Neither weight nor buoyancy change the actual mass of an object. But both weight and buoyancy act against each other when an object is in water.
Whether an object sinks or floats is related to its weight and buoyant force. Weight is the “downward” pressure on an object, the gravitational force that is exerted on it. Buoyancy is the “upward” pressure, determining how much it can float. If these two pressures are equal to each other, the object is buoyant and stays afloat.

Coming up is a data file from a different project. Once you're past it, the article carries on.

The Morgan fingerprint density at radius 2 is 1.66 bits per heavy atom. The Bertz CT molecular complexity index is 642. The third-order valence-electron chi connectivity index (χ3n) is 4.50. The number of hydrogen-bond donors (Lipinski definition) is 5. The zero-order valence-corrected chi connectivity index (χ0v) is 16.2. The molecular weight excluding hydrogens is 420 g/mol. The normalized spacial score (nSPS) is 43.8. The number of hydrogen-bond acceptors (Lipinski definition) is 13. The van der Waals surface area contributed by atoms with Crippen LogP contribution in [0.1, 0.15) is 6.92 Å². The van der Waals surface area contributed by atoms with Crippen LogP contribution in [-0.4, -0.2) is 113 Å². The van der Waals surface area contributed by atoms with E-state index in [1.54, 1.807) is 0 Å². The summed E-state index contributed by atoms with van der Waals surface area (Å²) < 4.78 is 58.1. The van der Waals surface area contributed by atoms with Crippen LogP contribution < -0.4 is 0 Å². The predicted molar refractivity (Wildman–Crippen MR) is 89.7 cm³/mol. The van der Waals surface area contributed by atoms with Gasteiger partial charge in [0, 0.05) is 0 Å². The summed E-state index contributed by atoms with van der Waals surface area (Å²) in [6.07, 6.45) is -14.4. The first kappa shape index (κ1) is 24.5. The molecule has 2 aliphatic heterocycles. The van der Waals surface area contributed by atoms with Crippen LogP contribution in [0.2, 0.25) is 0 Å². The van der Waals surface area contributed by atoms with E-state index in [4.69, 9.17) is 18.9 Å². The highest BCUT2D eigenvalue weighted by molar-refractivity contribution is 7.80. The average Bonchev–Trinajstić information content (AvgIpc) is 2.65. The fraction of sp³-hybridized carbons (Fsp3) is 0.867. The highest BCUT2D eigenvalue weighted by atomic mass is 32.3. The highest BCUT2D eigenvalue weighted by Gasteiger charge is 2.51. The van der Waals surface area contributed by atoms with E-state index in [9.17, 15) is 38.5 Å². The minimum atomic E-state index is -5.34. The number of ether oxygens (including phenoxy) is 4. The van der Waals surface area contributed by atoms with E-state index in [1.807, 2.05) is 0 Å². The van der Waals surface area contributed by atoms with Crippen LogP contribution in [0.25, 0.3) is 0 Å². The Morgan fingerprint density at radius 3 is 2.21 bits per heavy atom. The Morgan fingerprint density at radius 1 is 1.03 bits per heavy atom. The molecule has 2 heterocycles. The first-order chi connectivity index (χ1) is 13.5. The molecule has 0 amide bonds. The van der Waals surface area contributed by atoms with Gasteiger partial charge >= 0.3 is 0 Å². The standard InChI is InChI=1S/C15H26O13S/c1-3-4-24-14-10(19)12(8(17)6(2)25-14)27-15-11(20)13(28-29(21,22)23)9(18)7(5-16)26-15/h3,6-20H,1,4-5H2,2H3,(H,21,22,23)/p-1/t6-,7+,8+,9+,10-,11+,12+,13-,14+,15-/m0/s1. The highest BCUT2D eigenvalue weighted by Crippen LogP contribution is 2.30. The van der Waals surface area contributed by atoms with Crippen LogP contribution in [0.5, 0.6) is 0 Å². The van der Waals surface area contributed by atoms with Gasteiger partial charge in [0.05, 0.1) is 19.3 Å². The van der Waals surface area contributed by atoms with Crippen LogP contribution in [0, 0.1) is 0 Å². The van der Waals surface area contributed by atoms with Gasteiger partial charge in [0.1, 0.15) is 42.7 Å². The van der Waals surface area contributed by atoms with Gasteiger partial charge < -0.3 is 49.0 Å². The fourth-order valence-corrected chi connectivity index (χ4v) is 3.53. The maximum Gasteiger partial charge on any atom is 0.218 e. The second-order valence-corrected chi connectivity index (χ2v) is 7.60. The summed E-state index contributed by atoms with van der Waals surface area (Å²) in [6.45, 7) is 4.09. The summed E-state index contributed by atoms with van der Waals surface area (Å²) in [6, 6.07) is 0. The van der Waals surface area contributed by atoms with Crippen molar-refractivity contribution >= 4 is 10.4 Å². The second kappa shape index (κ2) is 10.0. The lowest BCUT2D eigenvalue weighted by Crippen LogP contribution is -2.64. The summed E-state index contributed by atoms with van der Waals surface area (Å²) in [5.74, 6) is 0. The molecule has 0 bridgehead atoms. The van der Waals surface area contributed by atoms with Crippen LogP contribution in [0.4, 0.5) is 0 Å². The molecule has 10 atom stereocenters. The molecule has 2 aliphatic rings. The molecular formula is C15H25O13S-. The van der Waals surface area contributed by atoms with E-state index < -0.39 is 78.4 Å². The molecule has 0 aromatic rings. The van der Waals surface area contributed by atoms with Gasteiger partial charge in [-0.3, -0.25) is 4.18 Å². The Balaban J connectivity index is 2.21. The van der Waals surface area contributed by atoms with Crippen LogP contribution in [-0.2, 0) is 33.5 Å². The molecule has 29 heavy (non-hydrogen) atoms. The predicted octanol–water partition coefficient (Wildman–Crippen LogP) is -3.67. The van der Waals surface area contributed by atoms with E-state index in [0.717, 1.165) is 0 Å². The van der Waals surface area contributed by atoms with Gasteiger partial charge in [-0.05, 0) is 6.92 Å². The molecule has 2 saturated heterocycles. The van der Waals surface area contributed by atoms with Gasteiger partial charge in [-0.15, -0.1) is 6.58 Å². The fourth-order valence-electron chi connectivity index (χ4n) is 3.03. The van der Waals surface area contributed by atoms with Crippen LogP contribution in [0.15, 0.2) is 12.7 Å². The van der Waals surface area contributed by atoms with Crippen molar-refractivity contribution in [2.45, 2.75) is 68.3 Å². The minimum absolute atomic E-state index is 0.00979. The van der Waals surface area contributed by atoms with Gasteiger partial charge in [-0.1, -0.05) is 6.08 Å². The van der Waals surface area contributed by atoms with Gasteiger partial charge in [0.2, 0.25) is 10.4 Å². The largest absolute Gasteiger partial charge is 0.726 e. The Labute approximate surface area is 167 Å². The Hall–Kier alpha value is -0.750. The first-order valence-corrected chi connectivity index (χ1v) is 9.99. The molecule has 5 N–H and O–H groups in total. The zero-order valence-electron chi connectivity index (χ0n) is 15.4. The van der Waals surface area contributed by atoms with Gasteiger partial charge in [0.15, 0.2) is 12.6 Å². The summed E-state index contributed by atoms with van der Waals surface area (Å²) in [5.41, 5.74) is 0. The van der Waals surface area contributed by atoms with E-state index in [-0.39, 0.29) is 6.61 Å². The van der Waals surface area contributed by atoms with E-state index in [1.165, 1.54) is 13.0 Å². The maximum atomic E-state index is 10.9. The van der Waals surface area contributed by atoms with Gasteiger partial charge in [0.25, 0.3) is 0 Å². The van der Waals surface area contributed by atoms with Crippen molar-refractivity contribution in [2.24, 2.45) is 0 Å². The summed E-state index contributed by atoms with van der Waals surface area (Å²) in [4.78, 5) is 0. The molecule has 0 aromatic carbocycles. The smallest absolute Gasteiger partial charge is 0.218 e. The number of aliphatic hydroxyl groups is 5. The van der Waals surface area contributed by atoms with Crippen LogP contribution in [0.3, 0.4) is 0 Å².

As mentioned, mass is not necessarily affected by an object’s buoyancy. Buoyancy is an opposing force to gravity, which try to pull an object down under the water. Another variable that affects an object’s buoyancy is density of the object. Take a wooden log for example: though the log itself is quite heavy, it still floats on the surface of the water because wood is less dense than water, which causes the floatation. Another aspect of this sentiment is that an object with an empty interior volume that holds something with less density will float. A ship made out of steel sounds like it would sink, because metal is much more dense than water. When the ship’s interior volume is filled with air, the ship is able to float.
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